VOL: 97, ISSUE: 38, PAGE NO: 38
Sue Lamont, RGN, is theatre projects and resources coordinator, Leicester General Hospital
At the end of October last year I came across the dreaded initials ‘CNS’ for the first time. A document half-an-inch thick explained that the initials stood for the Clinical Negligence Scheme for trusts, a system that requires the identification of any equipment in a health care setting for which the operator has specialist training.
As a theatre projects and resources coordinator at Leicester General Hospital, responsible for health and safety and risk management in all operating theatres, I soon realised that the CNS had significant implications for my colleagues and me.
There is a huge amount of equipment in operating theatres and the CNS requires us to make schedules of it all. In addition, it requires risk assessments, definitions of the authorised users in generic groups, and an analysis of training needs for each item of equipment used in main theatres, day case units and endoscopy clinics. The task seemed enormous, and we had to have it all done by the end of February this year.
At the time, Leicester General Hospital was amalgamating with two other local hospitals to become the University Hospitals of Leicester NHS Trust. It therefore seemed sensible to contact colleagues at these sites, and our first meeting took place just after Christmas.
All agreed that the timescale was tight, but obtaining our equipment list was comparatively simple and, thanks to an excellent database in our department of medical electronics, all we had to do were the risk assessments.
Making the assessments
Early in the new year I started to think about how assessment information could be collated, preferably on one sheet of paper for each piece of equipment.
I began with the hospital’s risk assessment form and used a simple five-point plan in which severity/consequences were multiplied by likelihood to give a single score ranging from one (low) to 25 (high). This form seemed to have possibilities for adaptation.
However, risk assessment on its own would not be enough, so with the help of Mark Weston, the theatre training coordinator, I began to tackle the concept of training assessments. After much brainstorming we came up with eight training levels and five supervision levels. These were to be multiplied in the same way as the risk rating to give a training rating. We developed this by adding the training rating to the risk rating to give ourselves a priority score.
When we put certain target pieces of equipment through this process they came out in roughly the areas of low, medium or high priority that we would have expected.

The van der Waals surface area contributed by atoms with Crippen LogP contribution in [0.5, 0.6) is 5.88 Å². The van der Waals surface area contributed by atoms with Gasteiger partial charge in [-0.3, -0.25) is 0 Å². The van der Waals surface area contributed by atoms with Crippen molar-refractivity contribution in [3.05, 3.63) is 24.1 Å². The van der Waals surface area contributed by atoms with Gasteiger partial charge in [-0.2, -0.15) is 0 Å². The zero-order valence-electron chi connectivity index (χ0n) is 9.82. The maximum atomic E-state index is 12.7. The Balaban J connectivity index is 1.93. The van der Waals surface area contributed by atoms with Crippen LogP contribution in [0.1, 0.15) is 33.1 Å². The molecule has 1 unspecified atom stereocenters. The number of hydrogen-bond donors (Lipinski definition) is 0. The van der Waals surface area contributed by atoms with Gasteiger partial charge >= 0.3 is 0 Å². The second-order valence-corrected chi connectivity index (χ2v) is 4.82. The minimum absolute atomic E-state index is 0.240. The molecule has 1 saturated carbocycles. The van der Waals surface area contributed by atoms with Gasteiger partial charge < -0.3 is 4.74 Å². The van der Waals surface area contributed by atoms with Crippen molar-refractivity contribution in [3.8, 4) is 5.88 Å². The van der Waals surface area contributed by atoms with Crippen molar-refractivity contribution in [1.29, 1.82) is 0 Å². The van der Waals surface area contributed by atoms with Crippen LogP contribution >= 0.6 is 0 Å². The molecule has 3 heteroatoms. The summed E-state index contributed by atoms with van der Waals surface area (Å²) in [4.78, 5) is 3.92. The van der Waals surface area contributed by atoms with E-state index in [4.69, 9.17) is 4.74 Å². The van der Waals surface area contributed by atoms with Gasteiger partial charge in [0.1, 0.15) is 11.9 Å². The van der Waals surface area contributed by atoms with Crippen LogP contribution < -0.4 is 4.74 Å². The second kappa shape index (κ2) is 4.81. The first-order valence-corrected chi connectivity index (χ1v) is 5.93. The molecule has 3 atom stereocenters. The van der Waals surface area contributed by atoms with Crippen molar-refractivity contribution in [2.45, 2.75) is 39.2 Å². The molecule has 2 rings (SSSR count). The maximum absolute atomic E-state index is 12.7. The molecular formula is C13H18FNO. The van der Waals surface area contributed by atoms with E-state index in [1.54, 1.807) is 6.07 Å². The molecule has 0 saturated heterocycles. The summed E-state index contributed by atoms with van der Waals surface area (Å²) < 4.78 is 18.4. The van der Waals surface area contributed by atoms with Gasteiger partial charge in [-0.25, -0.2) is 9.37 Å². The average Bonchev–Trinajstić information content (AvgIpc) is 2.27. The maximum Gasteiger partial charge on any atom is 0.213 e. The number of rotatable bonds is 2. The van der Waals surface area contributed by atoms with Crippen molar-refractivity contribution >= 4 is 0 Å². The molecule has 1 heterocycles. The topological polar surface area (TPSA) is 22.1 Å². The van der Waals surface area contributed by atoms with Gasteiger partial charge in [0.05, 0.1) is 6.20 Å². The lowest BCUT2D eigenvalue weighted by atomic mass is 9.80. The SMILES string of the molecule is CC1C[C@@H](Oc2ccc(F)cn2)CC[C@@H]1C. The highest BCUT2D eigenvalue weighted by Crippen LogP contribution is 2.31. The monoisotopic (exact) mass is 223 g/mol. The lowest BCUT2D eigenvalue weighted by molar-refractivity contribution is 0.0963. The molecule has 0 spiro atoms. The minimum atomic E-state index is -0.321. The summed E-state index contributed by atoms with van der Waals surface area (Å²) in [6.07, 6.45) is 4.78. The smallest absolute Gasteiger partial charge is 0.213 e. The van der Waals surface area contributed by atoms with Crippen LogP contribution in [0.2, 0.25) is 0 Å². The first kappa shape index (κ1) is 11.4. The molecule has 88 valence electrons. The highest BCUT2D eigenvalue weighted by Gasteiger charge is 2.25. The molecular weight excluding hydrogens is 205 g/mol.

This was a good start, but the CNS adviser said we could not simply do one risk assessment - we had to do a risk assessment for the patient, the user, and the impact on the service if the equipment failed. In addition, we had to state generic user groups for each item of equipment.
By adding another two lines to the risk rating section, documenting three risk ratings was comparatively simple. However, trying to make this mesh with the scoring system was more complicated.
Initially, I took an average of the risk rating, but that skewed the priority scores until they no longer fitted into the correct categories. Eventually, we took the highest risk rating and this seemed to solve the problem.
We then added a section to the form that covered the item of equipment and identified the user groups, plus a column for comments. At our next theatre group meeting, everybody felt the set-up was probably the most sensible way forward, despite its apparent complications.
To make things doubly clear, and so that anybody reading the forms would know exactly what our thinking was, we devised a definition sheet. Initially, this simply explained the definitions for training levels, supervision and the priority score. But as we carried out the assessments we added a user section to explain the different levels of use for each piece of equipment.
For example, an operating department assistant checks the anaesthetic machine, but it is the anaesthetist who uses it with the patient. We made it clear that the training rating was for nursing and theatre staff only.
It was obvious we also needed some summary sheets, so we produced another form that summarised all individual sheets of paper on one line. We had sheets for each of the three priority groups: high, medium and low. This reduced the documentation for all the equipment in the whole area to six sheets of paper.
The final score
Once the forms had been designed, assessing the equipment was comparatively simple and took about five minutes for each item. We achieved what was asked of us with a couple of weeks to spare.
By the end of March we passed our level-one CNS assessment. The next stage is for the trust to go for level-two, which means its training coordinators must compile detailed programmes to match our training assessments.